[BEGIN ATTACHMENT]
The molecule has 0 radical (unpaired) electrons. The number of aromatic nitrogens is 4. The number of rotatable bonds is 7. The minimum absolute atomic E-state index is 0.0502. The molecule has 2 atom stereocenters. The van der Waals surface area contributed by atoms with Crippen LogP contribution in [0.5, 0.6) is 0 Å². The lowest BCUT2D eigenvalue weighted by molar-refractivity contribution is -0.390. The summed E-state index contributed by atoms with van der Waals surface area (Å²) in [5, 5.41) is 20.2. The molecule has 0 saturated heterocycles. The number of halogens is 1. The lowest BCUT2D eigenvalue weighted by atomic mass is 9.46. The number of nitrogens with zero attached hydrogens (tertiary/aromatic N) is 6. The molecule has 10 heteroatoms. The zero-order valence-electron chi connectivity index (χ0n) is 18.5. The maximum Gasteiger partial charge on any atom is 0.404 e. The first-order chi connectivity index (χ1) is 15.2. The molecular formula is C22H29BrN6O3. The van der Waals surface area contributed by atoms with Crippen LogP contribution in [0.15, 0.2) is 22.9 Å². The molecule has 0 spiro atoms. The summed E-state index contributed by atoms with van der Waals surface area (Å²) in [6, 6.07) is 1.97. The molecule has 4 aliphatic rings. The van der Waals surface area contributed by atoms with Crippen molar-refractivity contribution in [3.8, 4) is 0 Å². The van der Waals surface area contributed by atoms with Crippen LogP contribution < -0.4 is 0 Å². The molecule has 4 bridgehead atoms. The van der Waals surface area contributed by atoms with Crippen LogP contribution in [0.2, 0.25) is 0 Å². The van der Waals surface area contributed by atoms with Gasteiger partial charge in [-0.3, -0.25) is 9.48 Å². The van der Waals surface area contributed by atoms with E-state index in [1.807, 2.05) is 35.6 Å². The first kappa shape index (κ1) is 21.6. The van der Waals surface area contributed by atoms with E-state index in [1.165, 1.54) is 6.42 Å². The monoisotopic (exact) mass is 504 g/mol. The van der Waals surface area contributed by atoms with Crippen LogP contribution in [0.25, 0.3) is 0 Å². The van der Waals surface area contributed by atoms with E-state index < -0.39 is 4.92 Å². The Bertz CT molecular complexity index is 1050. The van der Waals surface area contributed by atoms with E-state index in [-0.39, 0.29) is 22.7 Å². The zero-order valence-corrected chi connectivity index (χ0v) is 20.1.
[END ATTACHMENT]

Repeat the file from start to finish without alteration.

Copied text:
The molecule has 0 radical (unpaired) electrons. The number of aromatic nitrogens is 4. The number of rotatable bonds is 7. The minimum absolute atomic E-state index is 0.0502. The molecule has 2 atom stereocenters. The van der Waals surface area contributed by atoms with Crippen LogP contribution in [0.5, 0.6) is 0 Å². The lowest BCUT2D eigenvalue weighted by molar-refractivity contribution is -0.390. The summed E-state index contributed by atoms with van der Waals surface area (Å²) in [5, 5.41) is 20.2. The molecule has 0 saturated heterocycles. The number of halogens is 1. The lowest BCUT2D eigenvalue weighted by atomic mass is 9.46. The number of nitrogens with zero attached hydrogens (tertiary/aromatic N) is 6. The molecule has 10 heteroatoms. The zero-order valence-electron chi connectivity index (χ0n) is 18.5. The maximum Gasteiger partial charge on any atom is 0.404 e. The first-order chi connectivity index (χ1) is 15.2. The molecular formula is C22H29BrN6O3. The van der Waals surface area contributed by atoms with Crippen LogP contribution in [0.15, 0.2) is 22.9 Å². The molecule has 0 spiro atoms. The summed E-state index contributed by atoms with van der Waals surface area (Å²) in [6, 6.07) is 1.97. The molecule has 4 aliphatic rings. The van der Waals surface area contributed by atoms with Crippen molar-refractivity contribution in [3.8, 4) is 0 Å². The van der Waals surface area contributed by atoms with Crippen LogP contribution < -0.4 is 0 Å². The molecule has 4 bridgehead atoms. The van der Waals surface area contributed by atoms with Crippen LogP contribution in [0.2, 0.25) is 0 Å². The van der Waals surface area contributed by atoms with Gasteiger partial charge in [-0.3, -0.25) is 9.48 Å². The van der Waals surface area contributed by atoms with E-state index in [1.807, 2.05) is 35.6 Å². The first kappa shape index (κ1) is 21.6. The van der Waals surface area contributed by atoms with E-state index in [1.165, 1.54) is 6.42 Å². The monoisotopic (exact) mass is 504 g/mol. The van der Waals surface area contributed by atoms with Crippen LogP contribution in [0.25, 0.3) is 0 Å². The van der Waals surface area contributed by atoms with E-state index < -0.39 is 4.92 Å². The Bertz CT molecular complexity index is 1050. The van der Waals surface area contributed by atoms with E-state index in [-0.39, 0.29) is 22.7 Å². The zero-order valence-corrected chi connectivity index (χ0v) is 20.1.